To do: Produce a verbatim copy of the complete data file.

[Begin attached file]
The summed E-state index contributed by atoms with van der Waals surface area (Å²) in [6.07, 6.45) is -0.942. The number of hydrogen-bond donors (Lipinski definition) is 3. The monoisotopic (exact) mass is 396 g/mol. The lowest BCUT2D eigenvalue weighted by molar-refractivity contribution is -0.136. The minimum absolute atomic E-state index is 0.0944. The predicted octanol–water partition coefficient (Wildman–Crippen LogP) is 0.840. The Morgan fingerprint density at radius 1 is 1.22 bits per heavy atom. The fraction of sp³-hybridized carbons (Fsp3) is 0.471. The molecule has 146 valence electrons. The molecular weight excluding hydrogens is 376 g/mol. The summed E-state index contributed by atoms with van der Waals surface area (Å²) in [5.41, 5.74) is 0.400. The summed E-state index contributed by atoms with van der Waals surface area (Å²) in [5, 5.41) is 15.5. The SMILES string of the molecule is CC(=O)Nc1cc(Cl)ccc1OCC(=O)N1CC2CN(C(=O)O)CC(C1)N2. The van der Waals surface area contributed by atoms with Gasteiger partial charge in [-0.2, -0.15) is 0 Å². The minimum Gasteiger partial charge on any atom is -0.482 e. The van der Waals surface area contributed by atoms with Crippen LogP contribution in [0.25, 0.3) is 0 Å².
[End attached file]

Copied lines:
The summed E-state index contributed by atoms with van der Waals surface area (Å²) in [6.07, 6.45) is -0.942. The number of hydrogen-bond donors (Lipinski definition) is 3. The monoisotopic (exact) mass is 396 g/mol. The lowest BCUT2D eigenvalue weighted by molar-refractivity contribution is -0.136. The minimum absolute atomic E-state index is 0.0944. The predicted octanol–water partition coefficient (Wildman–Crippen LogP) is 0.840. The Morgan fingerprint density at radius 1 is 1.22 bits per heavy atom. The fraction of sp³-hybridized carbons (Fsp3) is 0.471. The molecule has 146 valence electrons. The molecular weight excluding hydrogens is 376 g/mol. The summed E-state index contributed by atoms with van der Waals surface area (Å²) in [5.41, 5.74) is 0.400. The summed E-state index contributed by atoms with van der Waals surface area (Å²) in [5, 5.41) is 15.5. The SMILES string of the molecule is CC(=O)Nc1cc(Cl)ccc1OCC(=O)N1CC2CN(C(=O)O)CC(C1)N2. The van der Waals surface area contributed by atoms with Gasteiger partial charge in [-0.2, -0.15) is 0 Å². The minimum Gasteiger partial charge on any atom is -0.482 e. The van der Waals surface area contributed by atoms with Crippen LogP contribution in [0.25, 0.3) is 0 Å².